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Yoga-Based Breathing

Also known as 'deep diaphragmatic breathing'

The power of active breathing—voluntarily inhaling and exhaling to control breathing rhythm—calms the nervous system by reducing heart rate and activating the parasympathetic (calming) nervous system. In this way, bodies are calm and minds quiet. Individuals can breathe in to control and optimize brain function, leading to faster, better emotional discrimination and recognition, as well as to gain better memory. 

Deep diaphragmatic breathing

Research links types of breathing (rapid, intentional, attentional) and activation in regions of the brain involved in thinking, feeling and behaving. Deep diaphragmatic breathing can be used to help manage thoughts, moods and experiences.

Mindful breathing emphasizes not only the breathing component, but also the mental component of paying attention and becoming aware of mind, body and breath together. By observing one’s mind and feeling one’s bodies more clearly, individuals can regulate emotions and help gain more insight. 

Yoga breathing techniques

Along with posture and movement, Yoga breathing techniques—or pranayama (prana means life force and yama means control)—are essential to help clear and calm the mind and body. Examples of yoga breathing techniques and exercises:

Breath awareness: Noticing the patterns of one’s breathing—its sounds and feelings, its location in the body—can be enough to create a major shift in soothing the nervous system.

Lion’s breath: A powerful technique that helps individuals stop thinking and exist in their bodies, while releasing tension from face and jaw muscles. A practice example: With eyes closed, take a deep inhale through the nose. Exhale with the mouth wide open, stick out the tongue and make a “ha” sound.” Repeat for a few rounds.

Breath extension: A technique that moves stagnant energy in the body. A practice example: Inhale for 4-5 counts through the nose, hold for 4 counts. Exhale deeply through the mouth while making a sound. 

Sitali breath: A breathwork technique for cooling down the body and calming oneself down if feeling anxious, angry or emotional. A practice example: Form an O shape with the mouth and stick out the tongue, curling the sides up. Inhale slowly and deeply through the mouth, as if sipping through a straw. Close the mouth and exhale through the nose. Repeat for 3-5 minutes, until calm.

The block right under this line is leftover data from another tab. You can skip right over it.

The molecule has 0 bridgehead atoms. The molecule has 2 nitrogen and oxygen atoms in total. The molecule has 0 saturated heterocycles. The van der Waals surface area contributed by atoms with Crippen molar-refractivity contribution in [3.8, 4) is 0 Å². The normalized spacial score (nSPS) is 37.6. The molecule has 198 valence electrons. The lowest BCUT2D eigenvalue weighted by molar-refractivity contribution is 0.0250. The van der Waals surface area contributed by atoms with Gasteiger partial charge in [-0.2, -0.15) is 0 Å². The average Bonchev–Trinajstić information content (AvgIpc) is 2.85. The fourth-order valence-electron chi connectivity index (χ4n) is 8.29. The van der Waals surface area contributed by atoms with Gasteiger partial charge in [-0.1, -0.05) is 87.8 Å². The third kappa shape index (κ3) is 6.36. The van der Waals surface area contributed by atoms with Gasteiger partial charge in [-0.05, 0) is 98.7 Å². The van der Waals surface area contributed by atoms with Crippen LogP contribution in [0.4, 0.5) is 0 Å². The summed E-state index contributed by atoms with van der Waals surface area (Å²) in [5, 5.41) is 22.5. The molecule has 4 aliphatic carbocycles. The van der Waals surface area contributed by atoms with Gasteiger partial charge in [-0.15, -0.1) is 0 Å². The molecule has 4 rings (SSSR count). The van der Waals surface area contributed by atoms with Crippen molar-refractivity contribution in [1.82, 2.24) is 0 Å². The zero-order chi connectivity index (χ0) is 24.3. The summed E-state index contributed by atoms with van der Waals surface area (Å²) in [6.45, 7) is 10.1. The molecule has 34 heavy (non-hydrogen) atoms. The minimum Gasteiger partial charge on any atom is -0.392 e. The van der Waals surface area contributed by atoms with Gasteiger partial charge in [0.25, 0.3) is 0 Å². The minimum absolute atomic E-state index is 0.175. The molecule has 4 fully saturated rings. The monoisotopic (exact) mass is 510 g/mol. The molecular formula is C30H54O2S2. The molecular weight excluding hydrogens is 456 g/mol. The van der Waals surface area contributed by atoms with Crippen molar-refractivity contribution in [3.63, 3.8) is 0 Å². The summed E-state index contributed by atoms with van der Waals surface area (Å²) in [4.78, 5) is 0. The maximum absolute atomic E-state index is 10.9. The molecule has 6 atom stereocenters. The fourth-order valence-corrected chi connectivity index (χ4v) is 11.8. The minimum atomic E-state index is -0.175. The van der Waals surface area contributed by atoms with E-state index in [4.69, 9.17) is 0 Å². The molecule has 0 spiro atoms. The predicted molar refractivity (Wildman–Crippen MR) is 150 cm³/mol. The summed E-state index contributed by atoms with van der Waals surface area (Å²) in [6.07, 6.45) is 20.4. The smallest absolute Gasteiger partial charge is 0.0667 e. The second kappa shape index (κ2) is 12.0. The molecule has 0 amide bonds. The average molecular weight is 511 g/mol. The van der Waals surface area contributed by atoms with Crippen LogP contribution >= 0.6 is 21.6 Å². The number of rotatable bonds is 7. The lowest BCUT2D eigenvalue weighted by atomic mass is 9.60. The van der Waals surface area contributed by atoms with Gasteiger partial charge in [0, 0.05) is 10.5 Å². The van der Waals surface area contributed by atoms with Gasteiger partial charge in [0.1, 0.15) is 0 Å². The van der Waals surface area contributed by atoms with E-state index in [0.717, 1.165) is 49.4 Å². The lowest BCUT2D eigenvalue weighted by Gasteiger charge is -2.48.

Breath of fire: A foundational technique to energize the body. A practice example: Sit cross-legged, with palms facing up. Touch the thumb and pointer finger together. Take a few deep, belly breaths. Breathe in and out, powerfully through the nose, pumping the belly in and out. Breathe this way for 1-3 minutes at a rhythmic pace, but not quickly. Return to long belly breaths and end by sitting quietly.

Integrating yoga breathing techniques and asana practice

Breath awareness is essential during asana (posture) practice. Especially as the mind wanders, linking breath to asana helps one to stay present and connected to the moment.

Physically, yoga keeps the body fit and healthy, improves flexibility, increases strength, boosts metabolism, reduces inflammation and improves heart health. It can also quiet the mind, reduce stress and anxiety and alleviate depressive symptoms. Spiritually, yoga can help individuals cultivate a sense of purpose.

How nasal breathing affects the brain

The olfactory “smell” system is linked to limbic brain regions that process emotion, memory and behavior—why, for example, a particular smell or fragrance can evoke strong emotional memories. A study, conducted by Northwestern Medicine scientists to understand how breathing affects memory and emotional processing, shows the act of breathing, even in the absence of smells, can influence emotions and memory. 

    • These findings show a system in which breathing in through the nose works like a remote control for the brain. In-breath directly affects the electrical signals in the “smell” regions, which indirectly control the electrical signals of our memory and emotional brain centers. 
    • The out-breath contributes to slow, steady breathing, which activates the calming part of the nervous system and slows the heart rate, reducing feelings of anxiety and stress. 
    • So while the in-breath specifically alters our cognition, the act of slow, deep breathing—whether inhalation or exhalation—is beneficial for the nervous system when wishing to be more still. 

Learn more about Mind-Body Therapies offered at CFI…



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